- Cows in some dairy herds may have hormones added to their feed. Recombinant bovine growth hormone is a genetically engineered hormone used in some commercial dairies (in the US). It causes dramatic health deterioration in the health of the cattle.
- Some cattle are dosed-up with antibiotics because they are not healthy enough to fight infections on their own, given their substandard and often appalling living conditions.
- Certain ethnic groups seem to have more trouble with cow’s milk than others.
Whether or not you react adversely to cow’s milk may depend on one or more of these factors and ultimately the only way to know how you respond it to spend time avoiding it and then eating it, gauging how you feel as you go along!
Milk can be a healthy, healing food for some but a seriously damaging food for others.
In my experience, people whose digestive systems are damaged tend not to do very well on cow’s milk. But as the gut heals and nutritional/hormonal status improves, cow’s milk can often be reintroduced.
I highly recommend a DVD called The Truth About Milk as it provides a wealth of detail on exactly why pasture-fed, organic milk products are superior to their commercially produced counterparts.
The insights of Dr. David Getoff, ND, and Californian dairy farmer Mark McAfee are profound. Here are just a few of the key points raised in regard to commercial dairy and cattle farming:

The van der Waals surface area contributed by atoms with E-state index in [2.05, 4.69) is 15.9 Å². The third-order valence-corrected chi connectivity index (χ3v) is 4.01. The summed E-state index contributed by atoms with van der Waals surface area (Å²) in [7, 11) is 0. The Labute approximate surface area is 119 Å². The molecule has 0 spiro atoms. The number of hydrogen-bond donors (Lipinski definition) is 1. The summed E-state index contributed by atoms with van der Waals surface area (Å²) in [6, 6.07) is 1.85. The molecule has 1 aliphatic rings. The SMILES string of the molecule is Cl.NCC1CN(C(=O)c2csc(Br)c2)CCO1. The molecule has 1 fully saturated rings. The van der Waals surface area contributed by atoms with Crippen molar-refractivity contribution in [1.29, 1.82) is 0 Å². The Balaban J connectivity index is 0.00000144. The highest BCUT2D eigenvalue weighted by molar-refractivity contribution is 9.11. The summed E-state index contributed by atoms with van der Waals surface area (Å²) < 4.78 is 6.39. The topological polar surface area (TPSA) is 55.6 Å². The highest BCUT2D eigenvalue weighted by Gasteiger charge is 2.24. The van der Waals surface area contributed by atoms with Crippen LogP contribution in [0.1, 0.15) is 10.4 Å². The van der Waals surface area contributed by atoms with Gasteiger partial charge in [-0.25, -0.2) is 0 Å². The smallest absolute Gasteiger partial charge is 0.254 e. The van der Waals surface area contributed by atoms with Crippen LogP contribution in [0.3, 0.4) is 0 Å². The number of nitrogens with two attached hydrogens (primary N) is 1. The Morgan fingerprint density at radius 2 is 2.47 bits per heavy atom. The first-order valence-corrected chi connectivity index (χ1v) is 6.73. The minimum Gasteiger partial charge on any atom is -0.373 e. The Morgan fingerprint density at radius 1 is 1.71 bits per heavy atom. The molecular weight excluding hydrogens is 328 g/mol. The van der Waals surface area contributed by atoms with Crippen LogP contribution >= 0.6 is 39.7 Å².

- The food industry is looking for cheap, large volumes of milk. A cow is part of a business plan for burgers or milk.
- Some dairies have 15-20,000 cows.
- They feed the cows for optimal milk production, not for the cow’s health.
- They are fed grains, which fattens them up faster but also causes their nutritional status to drop. It also makes them ill. Cattle are designed to eat grass, not grain.
- Dairy industry adverts and propaganda show cows roaming around on pastures. But the reality is that 99% of cows are in a confinement facility without ever seeing a blade of grass (this holds true for the US, not necessarily in Europe).
- Most dairy farmers don’t have a creamery, which means they dump off their milk to a centralized creamery.